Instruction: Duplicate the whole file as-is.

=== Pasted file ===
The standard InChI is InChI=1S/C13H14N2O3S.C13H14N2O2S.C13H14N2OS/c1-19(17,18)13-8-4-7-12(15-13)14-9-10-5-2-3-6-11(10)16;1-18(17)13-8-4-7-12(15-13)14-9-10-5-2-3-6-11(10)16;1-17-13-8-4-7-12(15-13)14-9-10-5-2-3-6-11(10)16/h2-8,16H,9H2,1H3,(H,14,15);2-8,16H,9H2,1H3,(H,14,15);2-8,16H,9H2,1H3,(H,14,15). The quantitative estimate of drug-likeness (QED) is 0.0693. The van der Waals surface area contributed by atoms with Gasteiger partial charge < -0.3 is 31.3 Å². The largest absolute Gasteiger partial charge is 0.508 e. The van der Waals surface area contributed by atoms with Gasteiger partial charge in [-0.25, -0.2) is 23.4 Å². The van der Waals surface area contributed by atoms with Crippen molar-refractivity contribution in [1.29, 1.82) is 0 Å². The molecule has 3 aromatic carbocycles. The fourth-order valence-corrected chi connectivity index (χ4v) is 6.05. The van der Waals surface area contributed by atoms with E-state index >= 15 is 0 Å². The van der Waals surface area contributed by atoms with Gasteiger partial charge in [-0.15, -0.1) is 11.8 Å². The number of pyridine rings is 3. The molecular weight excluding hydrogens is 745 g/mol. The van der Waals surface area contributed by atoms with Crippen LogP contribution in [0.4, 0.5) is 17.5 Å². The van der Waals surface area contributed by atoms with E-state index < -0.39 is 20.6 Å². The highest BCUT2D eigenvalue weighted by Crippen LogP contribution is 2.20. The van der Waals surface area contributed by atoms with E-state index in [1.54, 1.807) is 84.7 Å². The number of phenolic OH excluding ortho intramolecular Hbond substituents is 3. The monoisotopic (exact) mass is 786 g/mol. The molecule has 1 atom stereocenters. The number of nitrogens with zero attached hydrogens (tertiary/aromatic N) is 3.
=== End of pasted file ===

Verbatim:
The standard InChI is InChI=1S/C13H14N2O3S.C13H14N2O2S.C13H14N2OS/c1-19(17,18)13-8-4-7-12(15-13)14-9-10-5-2-3-6-11(10)16;1-18(17)13-8-4-7-12(15-13)14-9-10-5-2-3-6-11(10)16;1-17-13-8-4-7-12(15-13)14-9-10-5-2-3-6-11(10)16/h2-8,16H,9H2,1H3,(H,14,15);2-8,16H,9H2,1H3,(H,14,15);2-8,16H,9H2,1H3,(H,14,15). The quantitative estimate of drug-likeness (QED) is 0.0693. The van der Waals surface area contributed by atoms with Gasteiger partial charge < -0.3 is 31.3 Å². The largest absolute Gasteiger partial charge is 0.508 e. The van der Waals surface area contributed by atoms with Gasteiger partial charge in [-0.25, -0.2) is 23.4 Å². The van der Waals surface area contributed by atoms with Crippen molar-refractivity contribution in [1.29, 1.82) is 0 Å². The molecule has 3 aromatic carbocycles. The fourth-order valence-corrected chi connectivity index (χ4v) is 6.05. The van der Waals surface area contributed by atoms with E-state index >= 15 is 0 Å². The van der Waals surface area contributed by atoms with Gasteiger partial charge in [-0.15, -0.1) is 11.8 Å². The number of pyridine rings is 3. The molecular weight excluding hydrogens is 745 g/mol. The van der Waals surface area contributed by atoms with Crippen LogP contribution in [0.4, 0.5) is 17.5 Å². The van der Waals surface area contributed by atoms with E-state index < -0.39 is 20.6 Å². The highest BCUT2D eigenvalue weighted by Crippen LogP contribution is 2.20. The van der Waals surface area contributed by atoms with E-state index in [1.54, 1.807) is 84.7 Å². The number of phenolic OH excluding ortho intramolecular Hbond substituents is 3. The monoisotopic (exact) mass is 786 g/mol. The molecule has 1 atom stereocenters. The number of nitrogens with zero attached hydrogens (tertiary/aromatic N) is 3.